Cost ReductionStaff

Adopting a Food Safety Culture

The truth is: One foodborne illness can destroy a restaurant. We hate to pick on Chipotle, but their prolonged food-safety crisis is hard to top in the restaurant industry. Just this year, 647 people who ate at one of their Ohio restaurants experienced gastrointestinal symptoms such as nausea, diarrhea, and fever due to Clostridium perfingens, a bacterium that forms when food is left out at unsafe temperatures.

In 2015, the popular food chain experienced an E. coli outbreak that spanned 14 states and infected at least 60 people with 21 of them being hospitalized. Sales slid by more than 30 percent.  

In spite of this, they are making a comeback with their current CEO promising that all restaurant employees will be retrained on food safety. Shares surged 74 percent this year before mid-December’s overall stock market slide.

They certainly aren’t the only chain to be experiencing bacteria-blues. McDonald’s has had its own share of foodborne illnesses with 300 people getting sick from norovirus in North Carolina and 400 people in 16 states becoming ill from a Cyclospora parasite found in their salads.

According to the Centers for Disease Control and Prevention (CDC), approximately 48 million people in America get sick every year from a foodborne illness. The good news is that there are steps your restaurant can take that will help prevent you from becoming part of the foodborne illness statistic.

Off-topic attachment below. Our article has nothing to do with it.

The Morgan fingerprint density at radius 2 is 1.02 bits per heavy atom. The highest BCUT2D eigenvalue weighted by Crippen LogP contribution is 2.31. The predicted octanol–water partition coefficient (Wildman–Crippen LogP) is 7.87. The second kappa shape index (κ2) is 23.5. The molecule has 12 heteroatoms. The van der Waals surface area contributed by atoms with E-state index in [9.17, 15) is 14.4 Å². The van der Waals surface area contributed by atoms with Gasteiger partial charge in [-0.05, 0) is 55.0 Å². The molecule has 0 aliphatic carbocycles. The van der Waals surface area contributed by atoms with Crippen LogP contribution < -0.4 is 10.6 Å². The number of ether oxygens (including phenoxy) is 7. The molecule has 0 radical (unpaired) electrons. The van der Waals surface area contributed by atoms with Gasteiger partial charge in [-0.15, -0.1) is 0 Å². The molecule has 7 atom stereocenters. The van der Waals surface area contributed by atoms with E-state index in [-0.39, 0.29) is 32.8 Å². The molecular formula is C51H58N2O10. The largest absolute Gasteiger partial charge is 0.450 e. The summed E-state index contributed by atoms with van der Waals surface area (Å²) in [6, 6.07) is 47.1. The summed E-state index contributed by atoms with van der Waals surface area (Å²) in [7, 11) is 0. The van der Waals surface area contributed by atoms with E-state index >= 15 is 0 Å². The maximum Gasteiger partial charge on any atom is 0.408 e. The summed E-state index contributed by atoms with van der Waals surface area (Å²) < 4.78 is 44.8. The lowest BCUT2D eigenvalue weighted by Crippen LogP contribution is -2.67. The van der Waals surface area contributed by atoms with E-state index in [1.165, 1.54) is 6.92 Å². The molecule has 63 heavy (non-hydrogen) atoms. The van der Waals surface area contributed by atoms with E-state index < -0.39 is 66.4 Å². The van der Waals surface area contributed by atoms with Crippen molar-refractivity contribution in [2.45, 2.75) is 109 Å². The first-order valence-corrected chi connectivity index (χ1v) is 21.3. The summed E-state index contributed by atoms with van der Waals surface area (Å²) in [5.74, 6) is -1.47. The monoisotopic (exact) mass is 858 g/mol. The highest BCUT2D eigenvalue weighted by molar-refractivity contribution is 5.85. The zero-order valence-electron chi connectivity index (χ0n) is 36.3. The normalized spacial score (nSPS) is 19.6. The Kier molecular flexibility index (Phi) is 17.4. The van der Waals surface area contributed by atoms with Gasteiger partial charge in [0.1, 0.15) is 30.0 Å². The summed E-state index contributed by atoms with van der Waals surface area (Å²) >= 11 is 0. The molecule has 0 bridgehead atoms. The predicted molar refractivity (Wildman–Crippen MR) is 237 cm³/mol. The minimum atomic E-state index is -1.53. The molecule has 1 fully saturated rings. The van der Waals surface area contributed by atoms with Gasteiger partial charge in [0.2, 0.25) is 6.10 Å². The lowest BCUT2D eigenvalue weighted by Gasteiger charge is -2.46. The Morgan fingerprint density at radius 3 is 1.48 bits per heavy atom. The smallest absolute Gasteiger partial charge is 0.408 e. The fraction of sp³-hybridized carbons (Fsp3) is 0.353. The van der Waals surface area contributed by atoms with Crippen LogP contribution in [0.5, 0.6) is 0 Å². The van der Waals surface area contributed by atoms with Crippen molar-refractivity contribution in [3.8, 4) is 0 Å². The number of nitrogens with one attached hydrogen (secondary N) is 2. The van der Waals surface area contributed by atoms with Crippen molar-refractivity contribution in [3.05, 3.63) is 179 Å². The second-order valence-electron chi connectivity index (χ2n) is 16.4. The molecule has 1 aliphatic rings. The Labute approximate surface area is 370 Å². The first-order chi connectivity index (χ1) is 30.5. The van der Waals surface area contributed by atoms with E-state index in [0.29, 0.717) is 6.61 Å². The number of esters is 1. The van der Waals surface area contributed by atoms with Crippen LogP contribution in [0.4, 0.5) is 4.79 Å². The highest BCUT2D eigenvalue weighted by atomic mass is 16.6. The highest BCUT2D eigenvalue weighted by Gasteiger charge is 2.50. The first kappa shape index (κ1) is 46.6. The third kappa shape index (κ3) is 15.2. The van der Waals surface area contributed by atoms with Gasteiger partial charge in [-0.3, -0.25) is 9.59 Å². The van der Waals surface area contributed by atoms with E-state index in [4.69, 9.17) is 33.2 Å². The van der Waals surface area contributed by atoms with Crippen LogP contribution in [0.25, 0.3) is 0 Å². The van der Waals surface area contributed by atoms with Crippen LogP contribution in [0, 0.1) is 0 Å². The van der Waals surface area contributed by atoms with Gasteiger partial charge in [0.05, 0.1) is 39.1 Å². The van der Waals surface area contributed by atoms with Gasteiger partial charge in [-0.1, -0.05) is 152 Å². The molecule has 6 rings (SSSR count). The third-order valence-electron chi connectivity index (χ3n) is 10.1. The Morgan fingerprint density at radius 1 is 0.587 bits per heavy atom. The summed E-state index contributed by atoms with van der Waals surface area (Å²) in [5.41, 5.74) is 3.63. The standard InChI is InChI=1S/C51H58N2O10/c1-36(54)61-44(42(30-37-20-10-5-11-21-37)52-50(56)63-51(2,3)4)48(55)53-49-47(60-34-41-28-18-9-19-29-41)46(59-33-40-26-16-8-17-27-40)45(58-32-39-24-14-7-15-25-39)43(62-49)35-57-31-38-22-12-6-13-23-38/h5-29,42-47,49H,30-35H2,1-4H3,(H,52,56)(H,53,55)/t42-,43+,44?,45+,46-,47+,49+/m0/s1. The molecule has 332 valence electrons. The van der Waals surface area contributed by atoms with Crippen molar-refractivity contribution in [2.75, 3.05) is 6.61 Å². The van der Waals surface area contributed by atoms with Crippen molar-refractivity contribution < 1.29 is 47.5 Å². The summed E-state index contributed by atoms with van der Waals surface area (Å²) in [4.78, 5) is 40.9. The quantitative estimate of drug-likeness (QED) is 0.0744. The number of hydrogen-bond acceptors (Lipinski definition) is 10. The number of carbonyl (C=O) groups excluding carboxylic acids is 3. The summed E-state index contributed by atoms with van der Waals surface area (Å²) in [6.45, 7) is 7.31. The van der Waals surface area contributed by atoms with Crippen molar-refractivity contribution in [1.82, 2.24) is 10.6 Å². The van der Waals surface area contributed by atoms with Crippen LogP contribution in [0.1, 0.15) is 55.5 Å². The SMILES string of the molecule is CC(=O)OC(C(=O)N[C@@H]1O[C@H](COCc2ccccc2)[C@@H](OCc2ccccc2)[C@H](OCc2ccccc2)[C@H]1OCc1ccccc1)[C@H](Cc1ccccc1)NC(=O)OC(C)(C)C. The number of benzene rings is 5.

What Can Restaurant’s Do to Prevent Foodborne Illnesses?

  1. Make sure that your employees are trained in and understand the importance of committing to food safety. Understanding the possible ramifications can help them take this subject seriously.
  2. Food safety training includes educating employees regarding internal food temperatures, color-coding cutting boards for different types of meat and vegetables as well as ready-to-eat foods, and returning food to cold storage in a timely matter. Bacteria multiply rapidly between 40°F and 140°F—a range known as the “danger zone.”
  3. Consider a yearly refresher course with a food safety expert or online training after initial hiring. It’s easy to get caught up in the everyday demands and lose sight of consistent food safety protocol. A new set of eyes is always helpful.
  4. Take time out from your busy schedule to conduct an internal audit. Utilize checklists and have multiple staff members involved. Some specialists recommend performing this self-inspection once a week.
  5. Keep a watchful eye on employee’s handwashing routines. They should be washing their hands before every shift, before touching food, after emptying the trash and using the restroom. No exceptions.
  6. Don’t let food preparers work sick. I know this is a difficult one to follow through on. It’s a Saturday night, the place is packed, and your prep chef is looking a little green and spending more time in the restroom than on the line. The consequences of letting him continue to work are more severe than finding a replacement or doing it yourself. Norovirus is highly contagious and commonly spreads through food or water. Symptoms include abdominal pain, vomiting, and diarrhea. One of the main risk factors is eating in a place where food is handled with unsanitary procedures.

Many of you were probably toddlers when E. coli almost took down Jack in the Box. It was 1993 when 73 locations across 4 states served undercooked patties during their “Monster Burger” promotion. Four children died, 178 people were left with permanent damage, and the breakout affected a total of 732 individuals.

The good news is that creating a food safety culture that emphasizes specific protocols goes along way in ensuring that your customers are provided with a safe and healthy dining experience. Your guests will thank you for your efforts. 

Cost ReductionStaff
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